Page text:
Robert Jeszke in Biznes Alert – interview
On December 15, 2021, Robert Jeszke, the head of CAKE, gave a very interesting interview to the BiznesAlert about key elements of Fit for 55 package and the challenges of the energy transformation in Poland and about the need to invest in improving efficiency and low-carbon technologies by financing available under the EU ETS.
Robert Jeszke spoke about the key changes in the EU ETS – the proposal to extend this system to shipping and the introducing of a separate ETS system for transport and buildings, which is highly controversial due to different marginal costs in both sectors. As a result, there is a serious risk of uneven and unfair distribution of the costs of reducing emissions and concerns about social costs for the most vulnerable customers. Introduction of the CBAM border tax will complement the EU ETS. Its main goal is to protect European companies against the risk of carbon leakage and the relocation of production outside the EU (which is a side effect of emission reduction). CBAM will be a kind of motivator for introducing solutions based on carbon prices in other parts of the world, as all EU trading partners will have to pay this tax if they do not create systems comparable to the EU ETS trading system.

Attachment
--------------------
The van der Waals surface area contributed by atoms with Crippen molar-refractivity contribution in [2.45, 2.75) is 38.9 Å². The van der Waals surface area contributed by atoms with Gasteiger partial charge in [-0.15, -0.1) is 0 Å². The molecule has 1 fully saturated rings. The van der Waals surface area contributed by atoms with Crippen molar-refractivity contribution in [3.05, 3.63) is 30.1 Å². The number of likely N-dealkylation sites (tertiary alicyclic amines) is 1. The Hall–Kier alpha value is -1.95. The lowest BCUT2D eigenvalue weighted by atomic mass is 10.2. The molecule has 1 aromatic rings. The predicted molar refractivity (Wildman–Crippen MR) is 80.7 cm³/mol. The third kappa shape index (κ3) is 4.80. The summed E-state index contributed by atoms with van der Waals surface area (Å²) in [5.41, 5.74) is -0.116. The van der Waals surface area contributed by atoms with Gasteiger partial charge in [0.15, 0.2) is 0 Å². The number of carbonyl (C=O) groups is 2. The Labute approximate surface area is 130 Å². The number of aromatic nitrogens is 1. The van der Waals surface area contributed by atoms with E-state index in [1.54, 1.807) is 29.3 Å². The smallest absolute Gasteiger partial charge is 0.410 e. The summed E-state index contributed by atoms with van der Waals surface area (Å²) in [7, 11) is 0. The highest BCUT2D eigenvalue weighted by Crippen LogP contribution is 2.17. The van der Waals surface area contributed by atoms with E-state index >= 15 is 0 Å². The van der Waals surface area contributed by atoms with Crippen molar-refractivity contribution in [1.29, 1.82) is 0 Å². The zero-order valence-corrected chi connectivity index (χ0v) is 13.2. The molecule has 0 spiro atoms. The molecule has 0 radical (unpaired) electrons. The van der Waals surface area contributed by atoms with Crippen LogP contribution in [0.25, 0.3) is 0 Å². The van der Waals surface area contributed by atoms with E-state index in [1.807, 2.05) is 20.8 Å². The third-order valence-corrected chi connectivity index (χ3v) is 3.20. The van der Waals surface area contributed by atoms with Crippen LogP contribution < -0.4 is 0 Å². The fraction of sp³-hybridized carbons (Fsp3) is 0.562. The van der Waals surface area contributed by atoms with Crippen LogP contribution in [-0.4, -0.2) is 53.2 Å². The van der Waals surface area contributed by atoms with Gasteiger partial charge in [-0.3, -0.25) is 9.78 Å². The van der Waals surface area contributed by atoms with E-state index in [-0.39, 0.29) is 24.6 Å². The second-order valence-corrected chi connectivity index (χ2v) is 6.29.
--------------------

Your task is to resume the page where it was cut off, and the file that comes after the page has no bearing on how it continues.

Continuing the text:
Robert Jeszke also referred to the challenges of the energy transformation in Poland and the need for low-carbon investments. Due to the large needs in the energy sector, the need to accelerate the expenditure of funds on investments is growing. In the first place, these funds will come from the EU ETS, including the Modernization Fund dedicated for this purpose, the Innovation Fund, or the newly established Energy Transformation Fund in Poland. Funds should be allocated to the development of electric and hydrogen car charging infrastructure, and to the development of electricity and heating networks. It seems important to change the approach to the concept of what the outlays themselves are – well-planned outlays become an investment in improving the competitiveness of the Polish economy, and not only at the expense of the EU’s climate and energy policy. It is important to carefully develop and consistently implement the climate and energy policy at the national level, taking into account the Polish specificity of the energy mix, as well as Poland financial capabilities.Back